Stacey Minor had been interviewing potential staff all day. Several hours later, in the evening, when she was still overseeing workers lugging boxes of food to be refrigerated, she started dragging a little.
“I’m a little tired. I have to hire nine more people,” said Minor, 47, founder and CEO of Sweet Potato Patch, a year-old firm that is using smart technology and GPS tracking systems to deliver healthy food options to residents living in Far South Side food deserts.
Extra workers are needed to keep up with a customer base steadily growing since she launched deliveries in December — especially now that she’s teamed up with the American Heart Association to target health disparities during the COVID-19 pandemic.
The Roseland-based startup — meeting the front and back end by sourcing food from struggling black farmers — has been sending fresh produce and ready-to-heat meals to 350 seniors in seven South Side communities since last week. Funded by AHA, the healthy meals will continue through mid-May.
Addressing the nation’s longstanding health gaps by income and race was the mission of AHA’s Social Impact Fund launched in September, with a $1 million Blue Cross Blue Shield investment. Minor was selected among 11 social enterprisers nationwide to receive first-round grants, sharing $300,000 with two other Chicago social enterprises.
The fund sought grassroots efforts that showed promise in combating social determinants of health like income, housing, education and food — determinants now thrust under a national spotlight by racial disparities in coronavirus deaths.
Glomming onto health disparities afflicting the black community such as the high rate of diabetes and hypertension, coronavirus has claimed more black lives than any other demographic.
Those health disparities have been fueled by social, economic and environmental determinants — only 20% of overall health is determined by clinical medical care.
“For quite a while, AHA has been focusing on social influencers of health, trying to partner with our communities to advance community-based solutions — and really looking at everything we do through an equity lens,” said AHA Chicago Executive Director Lisa Hinton.
“When the pandemic hit, obviously we started to see those with preexisting conditions like heart disease, older populations, and black and brown communities, getting harder hit. Aware of the challenges those communities face with access to healthy food, we knew the stay-at-home order was going to make that access much more difficult.”
In Illinois, African Americans, 15% of the state’s population, represented 37% of Illinois’ 1,688 COVID-19 deaths, as of Thursday. In Chicago, while 30% of the population, 56% of those 661 who died from coronavirus in the city were African Americans.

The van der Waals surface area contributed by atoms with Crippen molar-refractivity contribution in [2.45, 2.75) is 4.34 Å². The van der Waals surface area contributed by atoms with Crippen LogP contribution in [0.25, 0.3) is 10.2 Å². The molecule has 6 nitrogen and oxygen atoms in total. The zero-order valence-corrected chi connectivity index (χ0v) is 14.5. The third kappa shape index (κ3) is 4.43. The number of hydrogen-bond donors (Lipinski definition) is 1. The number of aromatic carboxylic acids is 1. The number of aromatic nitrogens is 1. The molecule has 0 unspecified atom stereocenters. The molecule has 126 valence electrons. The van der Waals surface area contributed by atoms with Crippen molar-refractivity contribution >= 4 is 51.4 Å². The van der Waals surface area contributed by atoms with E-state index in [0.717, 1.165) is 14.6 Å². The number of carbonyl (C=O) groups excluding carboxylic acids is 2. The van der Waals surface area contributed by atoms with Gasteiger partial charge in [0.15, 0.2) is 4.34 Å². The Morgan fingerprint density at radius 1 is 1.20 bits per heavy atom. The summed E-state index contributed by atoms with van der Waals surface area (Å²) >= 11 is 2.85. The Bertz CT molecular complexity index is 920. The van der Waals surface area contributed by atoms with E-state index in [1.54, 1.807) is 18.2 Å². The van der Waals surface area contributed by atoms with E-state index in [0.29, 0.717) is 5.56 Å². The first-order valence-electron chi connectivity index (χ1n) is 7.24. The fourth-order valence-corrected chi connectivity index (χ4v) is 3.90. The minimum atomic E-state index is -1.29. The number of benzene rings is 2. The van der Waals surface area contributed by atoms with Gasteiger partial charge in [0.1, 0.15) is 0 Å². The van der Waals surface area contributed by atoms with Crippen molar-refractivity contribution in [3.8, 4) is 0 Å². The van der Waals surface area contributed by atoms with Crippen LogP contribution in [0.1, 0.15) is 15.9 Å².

And 91% of Chicagoans who have died from COVID-19 had underlying conditions — predominantly diabetes, hypertension and lung disease.
With funding from the Abbott Fund, the AHA initially contracted with Minor to feed 100 seniors in Washington Heights, daily, for four weeks. Additional donations came from Cigna and Humana, and AHA scaled up its efforts. “I think we’re up to a commitment of just shy of 4,000 free, healthy meals for seniors in South Side neighborhoods,” Hinton said.
Sweet Potato Patch had “signed up 150 customers before AHA called. Now we’re delivering to over 500 people,” said Minor, who was raised in and spent most of her life in Roseland. Currently working from a temporary space, her company is building out warehouse headquarters in Auburn-Gresham.
“In Washington Heights, the seniors are receiving one substantial meal a day for four weeks. We’re doing single-week meal deliveries to seniors in Chatham, Douglas Park, Morgan Park, Roseland, Woodlawn and Washington Park, partnering with the Chicago Housing Authority to get meals to seniors in some housing developments in those neighborhoods,” she said.
Her head chef is Chicago Chef Julius Russell, lauded owner of A Tale of 2 Chefs. “The menu can range from traditional, to soul food, to, ‘Oh my God, I’m sitting in a fancy restaurant!’” Minor exclaimed.
Groups like DePaul University’s Multi-Faith Veterans Initiative, National Basketball Retired Players Association, Real Men Cook, and Apostolic Church of God, have supported her efforts, which address not only food insecurity, but jobs for ex-offenders as well, through a second chance program run by Inspiration Corporation.
“We sourced kitchen staff from them. It’s amazing to hear these individuals talk about our work, saying, ‘Wow, not only are we doing what we love, but we’re giving back to the community we grew up in,’” Minor said. “They’re excited to help ensure people in food deserts have easier access to healthy foods, and black farmers, outlets for their products.”